Klinkenborg was raised on an Iowa farm belonging to his family. He attended elementary school in Clarion, Iowa until the 6th grade at which time the family moved to Osage, Iowa. His family next moved to Sacramento, California after which he attended the University of California at Berkeley before transferring to Pomona College. He graduated from Pomona College, and holds a Ph.D. from Princeton University.
Klinkenborg taught literature and creative writing at Fordham University while living in the Bronx in the early to mid-1980s, and later at St. Olaf College, Bennington College, Sarah Lawrence College, Bard College, and Harvard University. In 1991 he received the Lila Wallace–Reader's Digest Writer's Award and a National Endowment for the Arts fellowship. He currently teaches creative writing at Yale University and lives on a small farm in upstate New York.
His book Timothy; or, Notes of an Abject Reptile concerns the tortoise which the English eighteenth century parson-naturalist Gilbert White inherited from his aunt, as described in his 1789 book The Natural History and Antiquities of Selborne. In the first half of 2006, Klinkenborg posted a farm and garden blog about The Rural Life, consisting of entries from the daily journal kept by Gilbert White in Selborne in 1784, and his own complementary daily entries.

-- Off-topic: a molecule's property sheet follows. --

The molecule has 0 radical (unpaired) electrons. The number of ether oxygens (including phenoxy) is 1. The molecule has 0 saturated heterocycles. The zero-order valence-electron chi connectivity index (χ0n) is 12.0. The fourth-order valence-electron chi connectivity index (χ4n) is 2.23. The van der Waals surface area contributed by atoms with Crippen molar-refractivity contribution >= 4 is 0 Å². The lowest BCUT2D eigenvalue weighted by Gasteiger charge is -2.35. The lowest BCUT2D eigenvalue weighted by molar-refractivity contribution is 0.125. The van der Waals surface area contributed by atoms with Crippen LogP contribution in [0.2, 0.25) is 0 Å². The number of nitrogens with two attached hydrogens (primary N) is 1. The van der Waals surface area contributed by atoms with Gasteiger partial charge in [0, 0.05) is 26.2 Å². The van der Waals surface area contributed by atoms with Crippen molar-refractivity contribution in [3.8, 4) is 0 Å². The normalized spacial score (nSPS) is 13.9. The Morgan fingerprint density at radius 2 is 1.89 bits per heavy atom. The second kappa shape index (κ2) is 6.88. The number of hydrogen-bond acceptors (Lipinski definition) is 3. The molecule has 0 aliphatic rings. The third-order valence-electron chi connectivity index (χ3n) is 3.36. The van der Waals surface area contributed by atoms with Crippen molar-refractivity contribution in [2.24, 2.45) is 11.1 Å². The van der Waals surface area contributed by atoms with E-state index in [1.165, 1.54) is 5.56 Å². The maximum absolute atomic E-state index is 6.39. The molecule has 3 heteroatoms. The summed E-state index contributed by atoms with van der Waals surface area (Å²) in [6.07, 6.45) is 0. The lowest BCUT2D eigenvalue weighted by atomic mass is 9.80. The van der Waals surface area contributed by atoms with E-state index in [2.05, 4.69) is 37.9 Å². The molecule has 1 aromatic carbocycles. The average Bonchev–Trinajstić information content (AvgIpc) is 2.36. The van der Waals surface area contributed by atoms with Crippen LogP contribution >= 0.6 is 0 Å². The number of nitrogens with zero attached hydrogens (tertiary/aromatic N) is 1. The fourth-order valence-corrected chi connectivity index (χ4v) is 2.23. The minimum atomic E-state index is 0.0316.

He has written a series of editorial opinions in The New York Times; these are generally literary meditations on rural farm life. On December 26, 2013, he announced in that column that it was to be the last he would be writing in that space.
He was the 2006-2007 visiting writer-in-residence at Pomona College, where he taught nonfiction writing. In 2007, he received a Guggenheim fellowship, which funded his book The Mermaids of Lapland, about William Cobbett. In 2012 he published “Several Short Sentences About Writing”.
|Year||Review article||Work(s) reviewed|
|2018||Klinkenborg, Verlyn (February 22, 2018). "A horse is a horse, of course". The New York Review of Books. 65 (3): 46–47.||Raulff, Ulrich. Farewell to the horse : a cultural history. Translated by Ruth Ahmedzai Kemp. Liveright.|